Editor’s Note: The Post and Courier asked S.C. Poet Laureate Marjory Wentworth, a Charleston resident, to curate a special issue of Charleston Scene devoted to “poetry in the time of crisis.” She has collected 17 poems from notable South Carolina writers, written especially for this issue — and she has contributed one herself. —Adam Parker
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The global COVID-19 pandemic is overwhelming, both literally and metaphorically. Everyone is afraid, anxious, confused. Our lives have been upended, and we really don’t know how or when we’re going to land. In these bewildering times, we search for the language to describe what we are feeling.
Although poetry is often overlooked or neglected, it is something we turn to in times of crisis because life’s most difficult questions and issues are faced head-on in poems. It is not surprising then, that during the days and weeks following the September 11th terrorist attacks, Americans turned to poetry as never before. Poems circulated the internet. Poems were taped to store windows, bus stops and memorials. In the haze of media coverage, it was poetry that consoled us and helped us express our grief and rage.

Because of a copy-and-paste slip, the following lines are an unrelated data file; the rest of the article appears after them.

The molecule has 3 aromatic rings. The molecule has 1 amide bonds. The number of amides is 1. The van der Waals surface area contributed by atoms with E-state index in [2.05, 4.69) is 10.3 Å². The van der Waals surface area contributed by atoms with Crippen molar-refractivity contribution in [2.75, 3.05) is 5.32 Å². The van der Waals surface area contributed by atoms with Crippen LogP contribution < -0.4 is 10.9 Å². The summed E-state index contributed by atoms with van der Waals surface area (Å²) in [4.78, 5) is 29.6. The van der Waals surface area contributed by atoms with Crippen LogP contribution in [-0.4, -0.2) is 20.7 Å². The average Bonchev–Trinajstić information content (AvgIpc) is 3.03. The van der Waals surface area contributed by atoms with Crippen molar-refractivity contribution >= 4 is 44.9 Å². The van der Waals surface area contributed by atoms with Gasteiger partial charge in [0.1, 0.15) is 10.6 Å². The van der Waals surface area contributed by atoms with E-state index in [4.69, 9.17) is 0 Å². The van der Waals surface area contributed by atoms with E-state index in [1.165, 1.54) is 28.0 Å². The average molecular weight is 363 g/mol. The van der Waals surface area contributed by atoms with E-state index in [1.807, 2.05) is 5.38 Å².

Our U.S. poet laureate at the time, Billy Collins, compared poets to goalies in a hockey game. Like the poet, he said, the goalie is marginalized. “When all the skating and sliding around on the ice begins to fail us, the goalie is the poet.”
Once again, poetry is center stage; I’ve never seen so many poetry exchanges and poetry postings on social media. The core of poetry’s power is its ability to describe the indescribable. Poems help us make sense of the world around us, particularly when we are feeling overwhelmed with emotions. This is why we hear poems at weddings and funerals. Every one of us feels overwhelmed right now. Every day.
Perhaps you will find solace or inspiration in these poems. Surely, you will find the words that express what you are feeling, and that connection should be of some comfort. These poems are for you.